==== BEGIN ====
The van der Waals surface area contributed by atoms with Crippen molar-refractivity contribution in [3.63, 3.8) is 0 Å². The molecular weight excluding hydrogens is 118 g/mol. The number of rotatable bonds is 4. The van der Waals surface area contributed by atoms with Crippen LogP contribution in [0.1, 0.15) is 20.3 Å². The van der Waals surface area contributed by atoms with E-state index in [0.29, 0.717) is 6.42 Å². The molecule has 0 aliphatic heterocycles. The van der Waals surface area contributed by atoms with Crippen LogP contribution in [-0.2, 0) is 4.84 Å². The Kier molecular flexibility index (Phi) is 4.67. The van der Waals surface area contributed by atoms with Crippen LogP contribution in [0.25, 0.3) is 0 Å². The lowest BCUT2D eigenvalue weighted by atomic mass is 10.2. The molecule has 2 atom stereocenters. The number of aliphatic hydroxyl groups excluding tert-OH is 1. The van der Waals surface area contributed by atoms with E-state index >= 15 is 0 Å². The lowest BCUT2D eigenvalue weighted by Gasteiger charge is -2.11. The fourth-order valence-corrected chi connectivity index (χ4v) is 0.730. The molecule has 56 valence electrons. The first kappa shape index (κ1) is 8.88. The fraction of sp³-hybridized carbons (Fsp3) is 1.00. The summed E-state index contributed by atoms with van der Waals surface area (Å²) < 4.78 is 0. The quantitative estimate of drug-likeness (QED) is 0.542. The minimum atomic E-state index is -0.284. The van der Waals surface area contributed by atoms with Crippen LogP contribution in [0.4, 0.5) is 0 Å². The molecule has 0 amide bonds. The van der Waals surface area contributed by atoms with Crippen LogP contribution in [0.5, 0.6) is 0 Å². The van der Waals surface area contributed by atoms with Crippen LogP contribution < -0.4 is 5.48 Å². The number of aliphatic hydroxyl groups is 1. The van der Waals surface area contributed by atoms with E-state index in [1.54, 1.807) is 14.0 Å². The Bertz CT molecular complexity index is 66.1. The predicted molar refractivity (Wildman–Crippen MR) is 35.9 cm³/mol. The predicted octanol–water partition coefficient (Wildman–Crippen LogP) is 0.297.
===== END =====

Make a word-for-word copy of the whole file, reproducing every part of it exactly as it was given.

The van der Waals surface area contributed by atoms with Crippen molar-refractivity contribution in [3.63, 3.8) is 0 Å². The molecular weight excluding hydrogens is 118 g/mol. The number of rotatable bonds is 4. The van der Waals surface area contributed by atoms with Crippen LogP contribution in [0.1, 0.15) is 20.3 Å². The van der Waals surface area contributed by atoms with E-state index in [0.29, 0.717) is 6.42 Å². The molecule has 0 aliphatic heterocycles. The van der Waals surface area contributed by atoms with Crippen LogP contribution in [-0.2, 0) is 4.84 Å². The Kier molecular flexibility index (Phi) is 4.67. The van der Waals surface area contributed by atoms with Crippen LogP contribution in [0.25, 0.3) is 0 Å². The lowest BCUT2D eigenvalue weighted by atomic mass is 10.2. The molecule has 2 atom stereocenters. The number of aliphatic hydroxyl groups excluding tert-OH is 1. The van der Waals surface area contributed by atoms with E-state index >= 15 is 0 Å². The lowest BCUT2D eigenvalue weighted by Gasteiger charge is -2.11. The fourth-order valence-corrected chi connectivity index (χ4v) is 0.730. The molecule has 56 valence electrons. The first kappa shape index (κ1) is 8.88. The fraction of sp³-hybridized carbons (Fsp3) is 1.00. The summed E-state index contributed by atoms with van der Waals surface area (Å²) < 4.78 is 0. The quantitative estimate of drug-likeness (QED) is 0.542. The minimum atomic E-state index is -0.284. The van der Waals surface area contributed by atoms with Crippen LogP contribution in [0.4, 0.5) is 0 Å². The molecule has 0 amide bonds. The van der Waals surface area contributed by atoms with Crippen LogP contribution in [0.5, 0.6) is 0 Å². The van der Waals surface area contributed by atoms with Crippen LogP contribution < -0.4 is 5.48 Å². The number of aliphatic hydroxyl groups is 1. The van der Waals surface area contributed by atoms with E-state index in [1.54, 1.807) is 14.0 Å². The Bertz CT molecular complexity index is 66.1. The predicted molar refractivity (Wildman–Crippen MR) is 35.9 cm³/mol. The predicted octanol–water partition coefficient (Wildman–Crippen LogP) is 0.297.